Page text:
16. The method of claim 15 wherein said center portion comprises a first zone and said second circumferential portion comprises said first zone, a second zone and a third zone.
17. The method of claim 16 where said first, second and third zones alternate around said second circumferential portion.
18. The method of claim 16 wherein said first circumferential portion comprises fourth and fifth zones that alternate.
19. The method of claim 11 further comprising estimating a heating period to heat a face portion of said PM filter to a temperature greater than a predetermined temperature for initiating regeneration of said PM filter, and that shuts down said heater after said heating period.
20. The method of claim 19 further comprising estimating said heating period based on at least two of power supplied to said heater, exhaust flow, and exhaust temperature.
21. The system of claim 1, wherein said control module monitors a position of a flame front in said PM filter during regeneration of said PM filter, and wherein said control module adjusts said oxygen levels of said exhaust gas when said flame front has entered said portion of said PM filter.
22. The system of claim 1, wherein said control module adjusts oxygen levels of said exhaust gas to decrease said combustion temperature within said portion to said desired temperature by controlling at least one of (i) post-combustion fuel injection, (ii) exhaust gas recirculation (EGR), and (iii) a throttle.
23. The method of claim 11, further comprising monitoring a position of a flame front in said PM filter during regeneration of said PM filter, and wherein said oxygen levels of said exhaust gas are adjusted when said flame front has entered said portion of said PM filter.
24. The method of claim 11, wherein said oxygen levels of said exhaust gas are adjusted to decrease said combustion temperature within said portion to said desired temperature by controlling at least one of (i) post-combustion fuel injection, (ii) exhaust gas recirculation (EGR), and (iii) a throttle.
Description
CROSS-REFERENCE TO RELATED APPLICATIONS

This application claims the benefit of U.S. Provisional Patent Application No. 60/972,517, filed on Sep. 14, 2007.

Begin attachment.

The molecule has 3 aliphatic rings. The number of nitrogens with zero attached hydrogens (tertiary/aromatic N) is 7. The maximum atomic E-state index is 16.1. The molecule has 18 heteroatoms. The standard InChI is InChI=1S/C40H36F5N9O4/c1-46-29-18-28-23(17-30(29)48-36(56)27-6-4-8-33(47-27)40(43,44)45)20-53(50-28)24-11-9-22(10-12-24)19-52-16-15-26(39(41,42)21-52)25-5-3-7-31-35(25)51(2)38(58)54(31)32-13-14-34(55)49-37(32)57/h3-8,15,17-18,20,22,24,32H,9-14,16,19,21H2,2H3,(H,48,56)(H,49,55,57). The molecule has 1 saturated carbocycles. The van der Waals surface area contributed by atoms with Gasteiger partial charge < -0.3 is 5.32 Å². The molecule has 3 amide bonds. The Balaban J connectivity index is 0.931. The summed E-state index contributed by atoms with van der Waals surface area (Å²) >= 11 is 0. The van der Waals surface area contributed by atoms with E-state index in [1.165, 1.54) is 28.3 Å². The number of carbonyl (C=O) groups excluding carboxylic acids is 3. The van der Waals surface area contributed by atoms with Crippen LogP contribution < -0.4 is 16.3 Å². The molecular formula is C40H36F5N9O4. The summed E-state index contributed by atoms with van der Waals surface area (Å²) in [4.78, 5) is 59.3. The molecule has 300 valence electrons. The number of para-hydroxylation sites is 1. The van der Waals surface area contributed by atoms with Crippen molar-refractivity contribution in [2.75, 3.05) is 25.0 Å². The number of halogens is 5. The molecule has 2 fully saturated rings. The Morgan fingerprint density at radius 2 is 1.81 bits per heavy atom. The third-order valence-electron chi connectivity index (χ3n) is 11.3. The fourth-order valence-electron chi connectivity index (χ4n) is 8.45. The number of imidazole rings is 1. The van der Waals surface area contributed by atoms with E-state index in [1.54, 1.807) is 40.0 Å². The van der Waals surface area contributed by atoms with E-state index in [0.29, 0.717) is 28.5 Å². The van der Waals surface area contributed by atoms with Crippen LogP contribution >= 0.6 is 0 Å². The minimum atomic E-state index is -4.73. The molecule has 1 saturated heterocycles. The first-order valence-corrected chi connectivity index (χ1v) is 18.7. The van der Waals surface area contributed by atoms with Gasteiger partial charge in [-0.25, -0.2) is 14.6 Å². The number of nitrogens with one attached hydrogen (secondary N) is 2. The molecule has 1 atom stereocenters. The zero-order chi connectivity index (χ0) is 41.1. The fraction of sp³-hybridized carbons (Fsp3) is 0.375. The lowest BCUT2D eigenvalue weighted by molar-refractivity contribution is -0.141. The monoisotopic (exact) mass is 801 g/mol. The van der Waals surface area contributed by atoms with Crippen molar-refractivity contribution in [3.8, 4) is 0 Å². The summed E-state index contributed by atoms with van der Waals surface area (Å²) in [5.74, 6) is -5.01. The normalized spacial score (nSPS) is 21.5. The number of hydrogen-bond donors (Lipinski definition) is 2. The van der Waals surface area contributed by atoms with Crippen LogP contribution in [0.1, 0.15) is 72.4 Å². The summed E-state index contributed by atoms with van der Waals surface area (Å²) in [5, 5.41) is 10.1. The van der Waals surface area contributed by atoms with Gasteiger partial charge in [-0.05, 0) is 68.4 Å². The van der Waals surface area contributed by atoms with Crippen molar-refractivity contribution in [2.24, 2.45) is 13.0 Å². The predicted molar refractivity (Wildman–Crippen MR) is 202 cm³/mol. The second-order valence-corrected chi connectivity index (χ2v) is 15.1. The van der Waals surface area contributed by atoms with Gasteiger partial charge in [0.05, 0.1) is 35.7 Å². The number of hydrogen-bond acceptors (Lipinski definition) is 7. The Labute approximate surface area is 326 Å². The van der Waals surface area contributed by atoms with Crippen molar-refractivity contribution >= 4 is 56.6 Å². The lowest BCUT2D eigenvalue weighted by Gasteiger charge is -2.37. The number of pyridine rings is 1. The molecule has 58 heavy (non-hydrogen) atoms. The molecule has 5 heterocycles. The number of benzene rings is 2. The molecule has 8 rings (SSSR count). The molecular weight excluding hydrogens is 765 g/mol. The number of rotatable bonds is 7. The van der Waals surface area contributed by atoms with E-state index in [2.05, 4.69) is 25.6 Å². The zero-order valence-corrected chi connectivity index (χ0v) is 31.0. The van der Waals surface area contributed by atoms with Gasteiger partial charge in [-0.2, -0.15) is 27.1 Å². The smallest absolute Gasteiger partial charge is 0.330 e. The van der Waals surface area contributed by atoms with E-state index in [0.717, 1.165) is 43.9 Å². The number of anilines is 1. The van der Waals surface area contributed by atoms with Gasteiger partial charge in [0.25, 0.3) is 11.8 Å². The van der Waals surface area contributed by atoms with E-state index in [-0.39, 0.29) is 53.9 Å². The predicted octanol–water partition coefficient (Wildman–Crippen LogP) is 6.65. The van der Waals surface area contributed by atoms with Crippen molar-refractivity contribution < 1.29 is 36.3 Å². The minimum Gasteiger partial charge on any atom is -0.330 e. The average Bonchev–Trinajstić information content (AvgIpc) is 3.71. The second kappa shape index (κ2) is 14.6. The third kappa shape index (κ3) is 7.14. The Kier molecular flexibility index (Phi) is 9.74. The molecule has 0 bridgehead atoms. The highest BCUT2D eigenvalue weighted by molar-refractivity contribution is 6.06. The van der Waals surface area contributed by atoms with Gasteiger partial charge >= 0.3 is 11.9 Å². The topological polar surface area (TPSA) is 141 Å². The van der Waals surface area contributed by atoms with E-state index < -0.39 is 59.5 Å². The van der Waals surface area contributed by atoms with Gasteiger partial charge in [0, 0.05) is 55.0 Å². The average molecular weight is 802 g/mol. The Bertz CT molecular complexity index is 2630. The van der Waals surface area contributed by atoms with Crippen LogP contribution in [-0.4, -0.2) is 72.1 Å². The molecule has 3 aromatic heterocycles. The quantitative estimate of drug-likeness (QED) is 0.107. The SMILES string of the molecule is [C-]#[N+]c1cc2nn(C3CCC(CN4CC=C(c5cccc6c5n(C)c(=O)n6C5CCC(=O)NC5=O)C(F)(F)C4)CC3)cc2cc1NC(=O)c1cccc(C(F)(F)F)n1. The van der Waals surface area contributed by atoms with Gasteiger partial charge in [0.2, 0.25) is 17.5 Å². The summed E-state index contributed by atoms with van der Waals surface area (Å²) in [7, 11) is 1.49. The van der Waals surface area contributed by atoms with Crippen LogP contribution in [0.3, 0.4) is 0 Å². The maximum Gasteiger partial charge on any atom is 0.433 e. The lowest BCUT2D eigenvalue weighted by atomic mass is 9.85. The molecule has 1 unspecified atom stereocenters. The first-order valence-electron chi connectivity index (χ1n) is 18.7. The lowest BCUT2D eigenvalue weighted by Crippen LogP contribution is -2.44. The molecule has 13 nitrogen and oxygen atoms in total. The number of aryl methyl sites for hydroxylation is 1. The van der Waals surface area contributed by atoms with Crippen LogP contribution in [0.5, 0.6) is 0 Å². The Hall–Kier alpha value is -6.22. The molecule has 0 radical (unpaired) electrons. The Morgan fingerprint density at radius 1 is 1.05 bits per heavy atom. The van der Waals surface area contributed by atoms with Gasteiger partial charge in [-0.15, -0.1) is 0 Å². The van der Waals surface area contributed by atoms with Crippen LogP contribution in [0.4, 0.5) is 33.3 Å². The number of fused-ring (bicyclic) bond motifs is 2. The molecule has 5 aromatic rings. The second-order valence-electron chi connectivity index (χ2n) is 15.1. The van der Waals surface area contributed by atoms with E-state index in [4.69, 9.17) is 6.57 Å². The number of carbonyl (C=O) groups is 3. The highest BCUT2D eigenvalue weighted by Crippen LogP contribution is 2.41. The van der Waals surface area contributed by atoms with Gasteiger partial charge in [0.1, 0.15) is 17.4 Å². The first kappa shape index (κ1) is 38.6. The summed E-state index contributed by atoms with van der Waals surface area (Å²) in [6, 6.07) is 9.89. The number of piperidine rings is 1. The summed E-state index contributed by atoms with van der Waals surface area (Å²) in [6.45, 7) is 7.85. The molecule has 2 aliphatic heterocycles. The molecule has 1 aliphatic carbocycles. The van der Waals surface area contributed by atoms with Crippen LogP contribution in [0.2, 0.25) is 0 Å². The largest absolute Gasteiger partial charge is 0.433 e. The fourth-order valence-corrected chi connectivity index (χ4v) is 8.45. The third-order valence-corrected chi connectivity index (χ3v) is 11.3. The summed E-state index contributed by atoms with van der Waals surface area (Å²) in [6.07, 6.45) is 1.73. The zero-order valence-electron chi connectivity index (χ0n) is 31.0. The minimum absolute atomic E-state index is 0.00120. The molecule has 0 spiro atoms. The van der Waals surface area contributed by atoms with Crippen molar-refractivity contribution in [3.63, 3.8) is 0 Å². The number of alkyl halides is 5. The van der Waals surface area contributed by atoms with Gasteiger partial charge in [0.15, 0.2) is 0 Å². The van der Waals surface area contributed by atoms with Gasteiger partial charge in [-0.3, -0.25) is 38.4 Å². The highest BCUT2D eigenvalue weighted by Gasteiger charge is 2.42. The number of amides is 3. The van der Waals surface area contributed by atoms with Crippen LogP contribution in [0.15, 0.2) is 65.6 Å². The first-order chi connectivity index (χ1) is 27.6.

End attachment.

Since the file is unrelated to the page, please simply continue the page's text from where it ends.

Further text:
STATEMENT OF GOVERNMENT RIGHTS

This disclosure was produced pursuant to U.S. Government Contract No. DE-FC-04-03 AL67635 with the Department of Energy (DoE). The U.S. Government has certain rights in this disclosure.

This application is related to U.S. patent application Ser. No. 11/959,753 filed on Dec. 19, 2007, Ser. No. 11/956,722 filed on Dec. 14, 2007, Ser. No. 11/561,100 filed on Nov. 17, 2006, Ser. No. 11/561,108 filed on Nov. 17, 2006, and Ser. No. 11/557,715 filed on Nov. 8, 2006. The disclosures of the above applications are incorporated herein by reference in their entirety.

FIELD

The present disclosure relates to particulate matter (PM) filters, and more particularly to reducing face cracks in electrically heated PM filters.

BACKGROUND

The statements in this section merely provide background information related to the present disclosure and may not constitute prior art.

Engines such as diesel engines produce particulate matter (PM) that is filtered from exhaust gas by a PM filter. The PM filter is disposed in an exhaust system of the engine. The PM filter reduces emission of PM that is generated during combustion.

Over time, the PM filter becomes full. During regeneration, the PM may be burned within the PM filter. Regeneration may involve heating the PM filter to a combustion temperature of the PM. There are various ways to perform regeneration including modifying engine management, using a fuel burner, using a catalytic oxidizer to increase the exhaust temperature with after injection of fuel, using resistive heating coils, and/or using microwave energy. The resistive heating coils are typically arranged in contact with the PM filter to allow heating by both conduction and convection.

Diesel PM combusts when temperatures above a combustion temperature such as 600 C. are attained. The start of combustion causes a further increase in temperature. While spark-ignited engines typically have low oxygen levels in the exhaust gas stream, diesel engines have significantly higher oxygen levels. While the increased oxygen levels make fast regeneration of the PM filter possible, it may also pose some problems.

PM reduction systems that use fuel tend to decrease fuel economy. For example, many fuel-based PM reduction systems decrease fuel economy by 5%. Electrically heated PM reduction systems reduce fuel economy by a negligible amount. However, durability of the electrically heated PM reduction systems has been difficult to achieve.

Face cracks have been an issue with the electrically heated PM filters. These cracks are created by large thermal expansion forces generated by the burning soot near a rear endplug region of the PM filter.

SUMMARY

A system comprises a particulate matter (PM) filter that comprises an upstream end for receiving exhaust gas, a downstream end and at least one portion. A control module initiates combustion of PM in the PM filter using a heater and selectively adjusts oxygen levels of the exhaust gas to adjust a temperature of combustion adjacent to the at least one portion of the PM filter.